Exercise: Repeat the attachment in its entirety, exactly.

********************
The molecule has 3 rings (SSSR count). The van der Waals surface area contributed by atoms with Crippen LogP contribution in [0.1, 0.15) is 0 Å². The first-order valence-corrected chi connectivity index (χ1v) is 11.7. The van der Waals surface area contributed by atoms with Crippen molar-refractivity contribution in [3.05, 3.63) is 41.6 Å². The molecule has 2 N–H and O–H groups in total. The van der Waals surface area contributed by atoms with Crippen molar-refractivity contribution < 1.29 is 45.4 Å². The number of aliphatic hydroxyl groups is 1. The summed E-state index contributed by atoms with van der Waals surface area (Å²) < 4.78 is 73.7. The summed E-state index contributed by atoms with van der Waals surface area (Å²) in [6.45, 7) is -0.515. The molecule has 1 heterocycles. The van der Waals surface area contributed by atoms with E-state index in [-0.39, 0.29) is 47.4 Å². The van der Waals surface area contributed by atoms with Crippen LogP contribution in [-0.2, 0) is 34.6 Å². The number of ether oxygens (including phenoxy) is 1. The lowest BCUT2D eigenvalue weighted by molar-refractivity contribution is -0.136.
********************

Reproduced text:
The molecule has 3 rings (SSSR count). The van der Waals surface area contributed by atoms with Crippen LogP contribution in [0.1, 0.15) is 0 Å². The first-order valence-corrected chi connectivity index (χ1v) is 11.7. The van der Waals surface area contributed by atoms with Crippen molar-refractivity contribution in [3.05, 3.63) is 41.6 Å². The molecule has 2 N–H and O–H groups in total. The van der Waals surface area contributed by atoms with Crippen molar-refractivity contribution < 1.29 is 45.4 Å². The number of aliphatic hydroxyl groups is 1. The summed E-state index contributed by atoms with van der Waals surface area (Å²) < 4.78 is 73.7. The summed E-state index contributed by atoms with van der Waals surface area (Å²) in [6.45, 7) is -0.515. The molecule has 1 heterocycles. The van der Waals surface area contributed by atoms with E-state index in [-0.39, 0.29) is 47.4 Å². The van der Waals surface area contributed by atoms with Crippen LogP contribution in [-0.2, 0) is 34.6 Å². The number of ether oxygens (including phenoxy) is 1. The lowest BCUT2D eigenvalue weighted by molar-refractivity contribution is -0.136.